10 Reasons why you shouldn’t use natural remedies


Katie Tietje (nom de quack Modern Alternative Mama) continues to grace us with her own charming brand of scientific illiteracy. Because, really, who doesn’t consider someone with no scientific knowledge and no medical training to be an excellent source of medical advice?

Recently she offered 10 reason for using natural remedies. Paradoxically they are actually reasons why you SHOULDN’T use natural remedies.

To wit:

1. Natural remedies don’t work.

I’m a skeptic. The definition of a skeptic is not someone who is skeptical in the colloquial sense. A skeptic is someone who demands proof. If natural remedies actually worked, there would be studies that show that they actually work, but there aren’t any. And it’s not because no one has looked.

According to Mielczarek and Engler in Measuring Mythology: Startling Concepts in NCCAM grants:

[pullquote align=”right” color=”#565592″]Since herbs are natural, they must be safe. Kind of like heroin, cocaine and tobacco.[/pullquote]

Using data from the NIH website,we studied all NCCAM funding awards from 2000 to the present. We found no discoveries in alternative medicine that justify the existence of the center; Congress has mandated into the health care bill the tax burden of paying for myths and commercial interests.

Billions of taxpayer dollars have been spent on testing botanicals, yoga, magnets, and distance healing as interventions for serious medical problems such as diabetes, HIV/AIDS, and cancer…

Did Americans really need to spend millions of dollars to learn that“distance healing” cannot cure brain cancer or HIV/AIDS; shark cartilage does not affect the survival rates of cancer patients; vitamin E and selenium do not mitigate prostate cancer; magnets are not useful for fibromyalgia or carpal tunnel syndrome; and clinical trials using coffee enemas combined with heavy vitamin supplementation for patients with pancreatic or prostate cancer are unsafe?

2. They’re not safe.

Tietje operates on the delightful misapprehension that because herbs are natural, they must be safe. Kind of like heroin, cocaine and tobacco.

3. You get what you pay for.

According to Tietje:

Here’s another cool thing — herbs are very affordable. They’re often $1/oz. or less (and an ounce of dry plant material is a lot). Even prepared remedies are often $20 – $30 for a small bottle, which usually will last for months to years. Herbal remedies can be stored longer than most OTC medicines, and can be taken by multiple family members…

Amazingly, they cost no more than food because that’s all they are.

4. Altie-shills like Tietje make them easy to buy.

This is not an advantage for anyone except altie-shills like Katie who profit from selling ground up leaves to gullible people.

5. You can pretend that they are customized just for you.

That’s not especially compelling when they don’t work in any formulation, regardless of whether the formulation was customized for you.

6. A sure sign of quackery is a treatment advertised to cure many different unrelated types of pathology.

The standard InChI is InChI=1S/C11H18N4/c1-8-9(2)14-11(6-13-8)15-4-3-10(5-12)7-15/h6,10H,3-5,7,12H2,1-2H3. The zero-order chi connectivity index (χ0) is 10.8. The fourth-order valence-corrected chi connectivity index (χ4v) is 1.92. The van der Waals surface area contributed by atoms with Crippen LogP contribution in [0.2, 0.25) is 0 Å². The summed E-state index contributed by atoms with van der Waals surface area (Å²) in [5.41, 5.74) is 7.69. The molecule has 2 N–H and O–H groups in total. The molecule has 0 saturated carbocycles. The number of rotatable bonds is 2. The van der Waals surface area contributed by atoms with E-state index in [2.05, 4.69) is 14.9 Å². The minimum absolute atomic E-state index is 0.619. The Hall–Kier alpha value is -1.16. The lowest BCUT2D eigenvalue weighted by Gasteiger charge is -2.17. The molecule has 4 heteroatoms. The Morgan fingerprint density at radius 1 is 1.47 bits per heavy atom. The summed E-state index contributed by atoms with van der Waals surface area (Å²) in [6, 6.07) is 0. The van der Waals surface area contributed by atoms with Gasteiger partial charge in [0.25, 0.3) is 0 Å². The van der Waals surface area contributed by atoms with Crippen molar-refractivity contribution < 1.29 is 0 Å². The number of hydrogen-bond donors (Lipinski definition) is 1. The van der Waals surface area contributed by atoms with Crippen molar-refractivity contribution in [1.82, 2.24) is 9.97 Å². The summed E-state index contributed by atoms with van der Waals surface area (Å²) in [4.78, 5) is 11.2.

Katie says:

Ginger can be used for colds, flu, inflammation/pain, upset stomachs, cancer, and more! Lavender can be used for burns, promoting relaxation, headaches, and more. Herbs are so versatile that it’s possible to have only a few common ones around and still be able to treat many different things.

And if you believe that, I have a bridge in Brooklyn that I’d like to sell you.

7. Anyone who believes that curing cancer is a do it yourself project is a fool or worse.

According to Katie:

I love knowing that if someone isn’t feeling well, I have what I need in the kitchen to whip up something to make them feel better in minutes. That’s just awesome.

No, that’s just moronic.

8. It makes no difference that you control the ingredients when none of the ingredients are efficacious.

9. If it sounds too good to be true, it is.

Such as:

I know — when you’re brand new to natural remedies, it can seem really intimidating. But I promise, they are easy. Most only require a few ingredients, and come together in just a few minutes. Even the ones that take longer really only need time to sit — not active time from you.

But Katie saved the best reason for last.

10. Katie can profit from your gullibility!


In about a month, Natural Remedies For Kids is coming. It’s a beautiful, full-color guide to making and using your own natural remedies (and despite the title, they’re for the whole family). It’s also my first traditionally published book. 🙂

See, I once was totally intimidated, too. I wished I had an experienced mama to come alongside me and show me how to get started. That’s why, after 6+ years of experience with using and preparing natural remedies, I wrote this book!

You’ll learn all about the basic preparation methods — teas, decoctions, infusions, tinctures, salves, lotions, and more. Plus, which herbs to start with in your natural medicine cabinet.

My advice? When contemplating buying and using natural remedies, keep in mind that famous ancient saying:

A fool and his money are soon parted.

Those are truly words to live by.